Aaron Koelsch, the CEO and founder of Koelsch Communities, joins Suzanne this hour. In this segment, Mr. Koelsch talks about how a loved one, caregiver, or family member begins their journey to learn more about Koelsch.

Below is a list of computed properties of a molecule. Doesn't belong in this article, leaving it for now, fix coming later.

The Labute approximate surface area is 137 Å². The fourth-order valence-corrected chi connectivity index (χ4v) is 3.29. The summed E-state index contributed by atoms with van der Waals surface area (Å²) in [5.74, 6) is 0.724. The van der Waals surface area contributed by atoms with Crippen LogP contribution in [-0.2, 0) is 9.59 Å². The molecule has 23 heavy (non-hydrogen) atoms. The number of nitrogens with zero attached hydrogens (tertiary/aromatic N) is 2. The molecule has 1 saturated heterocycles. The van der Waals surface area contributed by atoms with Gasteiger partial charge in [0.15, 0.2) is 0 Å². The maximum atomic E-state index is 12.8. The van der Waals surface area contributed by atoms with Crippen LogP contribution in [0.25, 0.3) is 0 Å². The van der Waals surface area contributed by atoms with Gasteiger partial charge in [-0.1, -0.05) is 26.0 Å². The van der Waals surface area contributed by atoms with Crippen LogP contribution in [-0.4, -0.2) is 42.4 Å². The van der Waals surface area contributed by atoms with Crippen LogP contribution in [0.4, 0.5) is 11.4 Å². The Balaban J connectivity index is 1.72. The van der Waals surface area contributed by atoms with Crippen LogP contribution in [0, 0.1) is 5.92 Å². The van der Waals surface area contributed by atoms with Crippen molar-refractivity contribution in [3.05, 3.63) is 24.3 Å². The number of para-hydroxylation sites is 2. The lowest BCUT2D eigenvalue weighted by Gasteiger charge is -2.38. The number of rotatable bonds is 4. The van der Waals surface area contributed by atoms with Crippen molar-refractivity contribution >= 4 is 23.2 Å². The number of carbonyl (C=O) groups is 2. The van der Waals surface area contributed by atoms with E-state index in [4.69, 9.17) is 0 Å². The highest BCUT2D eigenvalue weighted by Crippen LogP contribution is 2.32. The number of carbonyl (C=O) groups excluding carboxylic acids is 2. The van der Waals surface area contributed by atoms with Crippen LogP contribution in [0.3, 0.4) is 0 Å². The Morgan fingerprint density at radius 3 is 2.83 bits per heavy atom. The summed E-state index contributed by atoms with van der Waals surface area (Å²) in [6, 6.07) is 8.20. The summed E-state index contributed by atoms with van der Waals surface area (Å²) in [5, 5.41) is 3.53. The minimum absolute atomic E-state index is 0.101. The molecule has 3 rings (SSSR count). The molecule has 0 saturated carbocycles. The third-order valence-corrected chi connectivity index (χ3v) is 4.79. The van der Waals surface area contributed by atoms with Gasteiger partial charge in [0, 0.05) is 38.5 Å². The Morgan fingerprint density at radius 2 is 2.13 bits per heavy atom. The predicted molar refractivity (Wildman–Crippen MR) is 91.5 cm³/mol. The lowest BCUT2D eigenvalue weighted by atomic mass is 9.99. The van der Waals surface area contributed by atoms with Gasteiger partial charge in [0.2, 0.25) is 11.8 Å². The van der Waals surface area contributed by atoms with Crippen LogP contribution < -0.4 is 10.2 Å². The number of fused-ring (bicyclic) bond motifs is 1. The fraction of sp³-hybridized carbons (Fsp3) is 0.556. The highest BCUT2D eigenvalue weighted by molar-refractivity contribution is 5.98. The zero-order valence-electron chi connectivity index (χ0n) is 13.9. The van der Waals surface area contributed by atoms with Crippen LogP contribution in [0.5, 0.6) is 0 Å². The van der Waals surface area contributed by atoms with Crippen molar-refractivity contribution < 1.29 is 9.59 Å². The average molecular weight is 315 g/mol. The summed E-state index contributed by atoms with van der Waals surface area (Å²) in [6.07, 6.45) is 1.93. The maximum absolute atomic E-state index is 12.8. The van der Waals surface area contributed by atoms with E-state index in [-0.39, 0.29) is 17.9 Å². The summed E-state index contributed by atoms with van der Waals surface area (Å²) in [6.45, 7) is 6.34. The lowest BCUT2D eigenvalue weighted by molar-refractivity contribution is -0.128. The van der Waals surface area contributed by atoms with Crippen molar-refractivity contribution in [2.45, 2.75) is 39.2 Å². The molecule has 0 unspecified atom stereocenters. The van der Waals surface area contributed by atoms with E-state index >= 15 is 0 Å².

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The following is a podcast from a qualified senior care provider, hurt, on the answers for elders radio show. And Welcome back everyone to the answers for elders radio network. And we are here with CEO of heelch communities, Mr Aaron Kelch, and it’s been an amazing hour are and I am so impressed and thrilled to have you on our show and we’ve truly enjoyed spending the time with you. And and I think one of the things that you know, you’ve touched on the values that you know who you are, how you started, you know your name being on the door, and yet there’s this element of Niche in the industry that you have and I and I really want to zero in and this last segment of if I’m, you know, either looking for myself because I want to downsize, if I’m looking because I think I might need some start to need some help, maybe I’ve got some issues with mobility or things like that, or if I’Mur son or daughter or granddaughter or anything like that and concerned about a senior loved one, you know, how do I even begin this journey of, you know, if it’s not cookie cutter, but it kind of is. So I I guess that’s my question. Yeah, absolut really. Well, if we start with where Calchu is located, I’ll just I’ll mention that we have the privilege of operating in eight different states in this great country. We Love America first of all and we’re just so grateful to call ourselves Americans. We think that America is the greatest country ever. With our bumps, with our bruises, for sure, we but we will accept all of our history and just so glad to do it. And I will tell you, I’m not sure any other country that you can do quite what we’ve done or others have done in terms of success in this in this country we are we celebrate people success, no matter what industry they’re in, and so we’re grateful call ourselves American. So we are in Washington state, which we consider our home state. We’re in California. Where in Idaho? We are in Colorado, we are in Arizona, we are in Texas and who did I miss? Gregain? Know, nothing in Oregon, nothing in our or Illinois, that’s right, okay, Illinois, and nothing in organ that by design. We have looked. We’ve kind of brought it a little bit but just never found what we felt was the right opportunity. We like staying up and down the I five quarter. We tend to Susan build our community in what I refer to as clusters. For example, up in the Seattle area, you know Kirkland, Bellevue, Edmonds, even if you go down as far as as Palla, those are easy to get to. We do that for one specific or two specific reasons. Operational efficiency. If we need help back and forth in an emergency or flood, we can bring people or whatever over for help and very short and so we like the efficiencies of building close to one another. And it’s the Camaraderie of communities that you know that you can rely on, you know of resources or you know knowledge or just connection. I think we agree with that entirely. And so that is true of all of our communities. If you happen to look at map at our communities, we tend to build in clusters, for in Chicago, for in Dallas Fort Worth. There is a couple notable exceptions to that. We have one in Idaho, we have one in Colorado, but that is unusual for us. Most of our commuters are built in Clusters California, Central California and down the ninety nine corridors where we’re at, with one in southern California. So we like building close proximity to each other and I don’t know that that is necessarily unique and might be at look at other companies, but that’s the way we choose to do it so that those are the states we’re in and we’re real proud to do so. And I’ve forgive me your next question. I was just talking about, you know, just how do you weave in if I’m a I’m a looking for potential, you know, making that next step. How do I determine what’s the right fit for me? And it’s so it’s another way. Senior living is kind of unique because it has what we call independent assisted living and then we have memory care and then we have what’s called skilled nursing and then there’s things that, you know, people don’t understand if they’re buy in programs different types of things. You guys have an established value system on how you operate your communities and I’d like you to kind of share a little bit about that. Well, to the personal looking Susan Allsto, I’ll start there. I have a personal philosophy and that is I have a board of directors in my own life for various subjects. I have a two guys that I consider my spiritual mentors for, for example, I go to those guys if I’ve got questions and I tend to only go to this guy’s if I have an autobody issue. I know who I’m going to go to. This guy over your banks, over here. I would find someone, even if that is a paid source, if you’re looking someone that you feel like you can trust, and you talked about trust susans. I couldn’t agree more, and use them to as a go to during your search, even if that’s someone you know and you trust that happens to be working for an existing provider. If they’re your friend and their quality, they will guide you, no matter what community you eventually will they want what’s best for you. That’s what’s amazing about this industry and you know, I will say that, yes, obviously every senior living community wants to be, quote unquote, successful, but even more importantly, they want residence to be happy, and it only takes one bad apple to spread the bunch. So they’re not going to push anybody to move into a community that doesn’t fit for them, and I think. I think that’s true. Sure’s I I find that true. By and large. Yeah, they will get you to the place that is right for you, regardless if it’s where they work or not. So that’s where I would do. I find someone that you trust, that you can go to and use them as your sounding board to go through as if you were talking about how to repair your car, even though you’re not mechanic, you will find someone who trust safe. Is this true or is this not? So? That’d be my recommendation. Find One person that you trust and bring them along your journey and they will go with you. I most people will right. In terms of what might make us unique, we do provide independent living, assisted living in memory care, because we build next to each other and we build in campus type settings. There are resources Galore. You know, for example, members of our staff up in your area, some of which have been a personal resource to me, your friend Terry, my friend Terry, example, she guided me to where get my knee operated on, and we just have one day. Harry’s been a dear friend of mine for a long time. He has been a wonderful resource to me on a personal level. I really appreciate her. So when you have groups of communities that are built together, the amounts of resources that are inside of those communities are helpful. I might be working with a resonant and their family over here, but they’ve got a question for me and I go I don’t know, but hold on, my friend Terry over here does let me get her on the phone. And so having those resources within close proximity is so helpful. And a an environment, a company environment, that preaches, promotes and demands that we are giving to one another and must find out what’s best for that resident regardless, and let’s put that resource into them and let’s get them what they need, and we do consistently. That it telch and we expect that. Yeah, and obviously too. I’m just asking you if someone, let’s say they move in a community in into independent living and then all of a sudden they start to need care, is there a way that they can just move into your assisted living easily? Is there any sort of benefit from starting and staying with Kelt? Yeah, they’re absolutely is a benefit financially, because that would be one of the first questions. So we do give a longevity discount of someone’s moving from one good immunity the next. We typically give a bit of a discount. It’s not nice. You don’t give the farm away. We get a lot of people pay, but we do recognized and appreciate the fact that someone’s been with US already. Oftentimes there is a thing called a community fee. People pay up front to help us with our costs of bringing people in and out of a community, and often times that is either waved or it is significantly discounted. Yeah, to make it easier for someone to get make a transfer from one to the next. It is in our self interest, let’s face it, to make it as easy as humanly possible right for that resident in family member to make a move from one couch community to the next, and we want to thank them for staying with us and for being loyal to us, and we need to show that in reverse well. And it’s also the continuity of care, I think. I think if you stay in one especially with hippolage, you’re not the staff is already going to know you, know what your needs are and how they can help you moving forward. So the make the bridge easier. It’s not like you have to go to this brand new place and all of a sudden say we don’t even know, but I don’t know, so where you’ve been. So there’s this element, especially with clusters that you could conceivably go into. For example, Kirkland perfect example. You have a wonderful assisted living community with Madison House, but right next door is Jefferson House. So it could mean the fact that you could start living at Madison House and Kirkland and then all of a sudden, if you have a loved one or someone that they have dementia and it’s got to a point you can actually just next door. We have people right now reserving at our Bell Harbor Community in understruction in in Belleview that are moving into our assisted living community because their spouse will live right next door at the end at Bell Harbor, which is our memory character, and the reason they is they can get across there in dry on a skybridge back and forth between the two communities. Perfect. That very reason is the reason they’re moving. Yeah, and when Does Bell Harbor Open? For those of us on that on the radio that we’re are interested because that’s a brand new community and Belleview and we were all honored to be there. We believe construction will end. It was just there yesterday, the end of September, and we have a licensing puerier, probably forty five or sixty days, so first of December probably in that neighborhood we’d be welcoming our first residence through the door. It’s so exciting because I was there, like I told you, I was there before you broke ground. It’s before you have your demolition party, and it was just really it’s such a great location. It’s perfect for families to get in and out. And to all of you, Aaron, I am so blessed that you have been on the show with us today and the share with us about Celt we would love to have you back and certainly love to get the message out to all of our listeners, not only here on on the radio, but also throughout our podcast network, of the amazing things that you do. So, Aaron, how do we reach you? Absolutely our General Home Office number is three hundred and sixty sirrow, eight hundred and sixty seven nine zero zero, and we will connect to wherever you would need to go. Our website is Colch COMMUNITIESCOM COLCH IS FELT KO L S C H Kelch Communitiescom well and we’re excited because to all of you, when you go on the website, make sure you you go to their story is on their celch store are and story of his family. I think that’s really important, and there’s also a map of all the different communities that you can find and certainly we’re excited to have you on and love your your just your dedication to your see are seniors, and also just a special thank you to all of the heroes that work for your company, especially during the time of this pandemic. It’s been amazing and they’ve gone above and beyond, and so thank you for that. Thank you, and thank you for having us. been a real pleasure. Well, it’s been great and to each and every one of you, think about number one. Keep safe. We’re just looking at winter time, but we’re also looking at that spring is going to be around the corner and just stay safe, wear masks and make sure you’re vaccinated, if you’ve got that booster shot yet. We’re all in. So thank you so much, Aaron, and take care and take care everyone and until next week, be good to each other. Answers for elders radio show with Suzanne Newman. 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Founder and CEO of Answers for Elders, Inc., Suzanne Newman proclaims often, “Caring for my mom was the hardest thing I ever have done, but it was also my greatest privilege.” Following a career of over 25 years in sales, media, and marketing management, Suzanne Newman found herself on a 6-year journey caring for her mother. Her trials and tribulations as a family caregiver inspired an impassioned life mission outside of the corporate world to revolutionize the journey that so many other American families also find themselves on. In 2009, she became the founder and CEO of Answers for Elders, Inc., subsequently hosting hundreds of radio segments and podcasts, as well as authoring her first book. Suzanne and Answers for Elders, Inc. have spent 14 years, and counting, committed to helping families and seniors along their caregiving journeys by providing education, resources, and support. Each week on the Answers for Elders podcast, Suzanne is joined by vetted professional experts in over 65 categories including Health & Wellness, Life Changes, Living Options, Money, Law, and more. Suzanne lives in Edmonds, Washington with her husband, Keith, and their two doodle dogs, Whidbey and Skagit.